The discrimination descriptor is rarely used, as most jurisdictions forbid any content encouraging hatred.

PEGI 16

PEGI 16
PEGI 16

The level of violence (or sexual activity) depicted in the game is equivalent to what would be expected in real life. This includes strong language, the concept of using tobacco and drugs, and the depiction of criminal activities.

Games with this rating may contain:

VIOLENCE
►Depictions of realistic looking violence towards human-like or animal-like characters
►Sustained depictions of death or injury to human-like or animal-like characters (except arcade style or sporting action)
►Depictions of arcade style or sporting action showing violence containing blood or gore
►Glamorization of crime

SEX
►Depictions of sexual intercourse without visible genitals
►Depictions of erotic or sexual nudity

BAD LANGUAGE
►Sexual expletives or blasphemy

DRUGS
►Encouragement of the use of tobacco or alcohol
►Depictions of the use of illegal drugs

GAMBLING
►Moving images that encourage and/or teach the use of games of chance that are played/carried out as a traditional means of gambling

Despite being the exact same game, 2010’s "Iron Man 2" was rated 16+ on Xbox 360/PS3 but 12+ on Wii, simply because killed enemies vanished on the latter. A technical limitation that also made the violence unrealistic, thus changing the rating.

PEGI 12

PEGI 12
PEGI 12

Videogames with slightly graphic violence towards fantasy character, non graphic violence towards recognizable humans and animals, or slightly graphic nudity. Any bad language must be mild and fall short of sexual expletives.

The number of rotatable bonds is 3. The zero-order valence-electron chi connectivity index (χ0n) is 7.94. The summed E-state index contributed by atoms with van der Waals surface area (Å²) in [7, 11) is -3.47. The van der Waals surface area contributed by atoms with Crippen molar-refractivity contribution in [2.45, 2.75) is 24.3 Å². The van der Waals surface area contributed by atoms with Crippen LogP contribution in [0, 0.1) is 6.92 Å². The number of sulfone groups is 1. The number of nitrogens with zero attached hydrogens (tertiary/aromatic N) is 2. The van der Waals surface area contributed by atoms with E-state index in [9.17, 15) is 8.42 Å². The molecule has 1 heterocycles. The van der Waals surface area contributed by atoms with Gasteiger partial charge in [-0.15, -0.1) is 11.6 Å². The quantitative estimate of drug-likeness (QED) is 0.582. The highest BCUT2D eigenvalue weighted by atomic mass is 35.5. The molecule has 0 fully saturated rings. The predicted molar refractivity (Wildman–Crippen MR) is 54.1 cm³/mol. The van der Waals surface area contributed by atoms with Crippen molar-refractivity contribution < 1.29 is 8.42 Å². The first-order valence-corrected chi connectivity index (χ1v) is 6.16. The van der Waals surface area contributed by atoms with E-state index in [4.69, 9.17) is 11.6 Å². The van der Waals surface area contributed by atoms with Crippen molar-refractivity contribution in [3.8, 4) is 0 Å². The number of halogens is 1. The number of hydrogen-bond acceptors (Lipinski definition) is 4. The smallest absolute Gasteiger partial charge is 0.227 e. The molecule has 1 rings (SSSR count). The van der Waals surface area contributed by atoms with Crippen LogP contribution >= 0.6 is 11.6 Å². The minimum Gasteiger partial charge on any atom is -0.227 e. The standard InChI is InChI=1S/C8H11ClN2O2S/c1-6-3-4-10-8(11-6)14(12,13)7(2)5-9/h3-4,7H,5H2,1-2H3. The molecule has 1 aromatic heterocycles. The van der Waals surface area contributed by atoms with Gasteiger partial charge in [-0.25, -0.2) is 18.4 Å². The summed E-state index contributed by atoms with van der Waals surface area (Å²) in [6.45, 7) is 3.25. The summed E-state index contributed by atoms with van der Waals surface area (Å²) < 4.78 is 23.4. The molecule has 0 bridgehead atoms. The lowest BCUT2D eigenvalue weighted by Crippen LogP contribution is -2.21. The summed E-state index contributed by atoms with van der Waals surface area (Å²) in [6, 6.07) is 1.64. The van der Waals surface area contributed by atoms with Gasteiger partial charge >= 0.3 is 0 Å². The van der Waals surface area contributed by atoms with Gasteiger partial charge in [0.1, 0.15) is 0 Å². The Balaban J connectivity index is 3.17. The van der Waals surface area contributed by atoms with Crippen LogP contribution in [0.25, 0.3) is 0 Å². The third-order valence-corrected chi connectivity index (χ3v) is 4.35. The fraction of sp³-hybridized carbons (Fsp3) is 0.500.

Games with this rating may contain:

VIOLENCE
►Depictions of realistic looking violence towards fantasy characters
►Depictions of non-realistic looking violence towards human-like or animal-like characters
►Moving images that depict any minor assault on a human-like character that does not result in any obvious injury or harm (whether or not it is realistic looking violence)
►Depictions of arcade style or sporting action showing violence

SEX
►Words or activities that amount to obvious sexual innuendo or explicit sexual descriptions or images or sexual posturing

BAD LANGUAGE
►Mild swearing and/or offensive language

GAMBLING
►Moving images that encourage and/or teach the use of games of chance that are played/carried out as a traditional means of gambling

Although actual discrimination warrants an 18+ rating, racially and gender offensive words are considered mild swearing.

PEGI 7

PEGI 7
PEGI 7

Any game that would normally be rated at 3 but contains some possibly frightening scenes or sounds.

Games with this rating may contain: VIOLENCE
►Depictions of non-realistic violence towards fantasy characters
►Depictions of non-detailed and non-realistic violence towards non-detailed human-like characters
►Depictions of implied violence to humans where the actual violence is not shown
►Depictions of violence that is humorous and is set in a cartoon, slapstick or child-like setting, and is likely to be disturbing to younger children.

FEAR
►Pictures or sounds likely to be scary or frightening to young children

PEGI 3

PEGI 3
PEGI 3

The content is considered suitable for all age groups. Some cartoon-like violence in a comical context is acceptable, but the child should not be able to associate the character on the screen with real life characters. The game should contain no sounds or pictures likely to scare young children and no bad language.

Games with this rating may contain:
►Depictions of nudity in a nonsexual context
►Depictions of violence that is humorous and is set in a cartoon, slapstick or child-like setting.

Sources http://www.pegi.info http://www.isfe.eu/ http://www.eurogamer.net/articles/2011-04-14-is-pegi-too-tough-article http://www.pegi.info/en/index/id/1184/media/pdf/383.pdf


Alain Dellepiane

Alain Dellepiane @gloc247 02 March 2013
Alain is the founder of team GLOC. Want to read more about localization? You should probably try this blog's Best of, which has a dozen of the best articles ready to read. (View all posts by Alain ➜)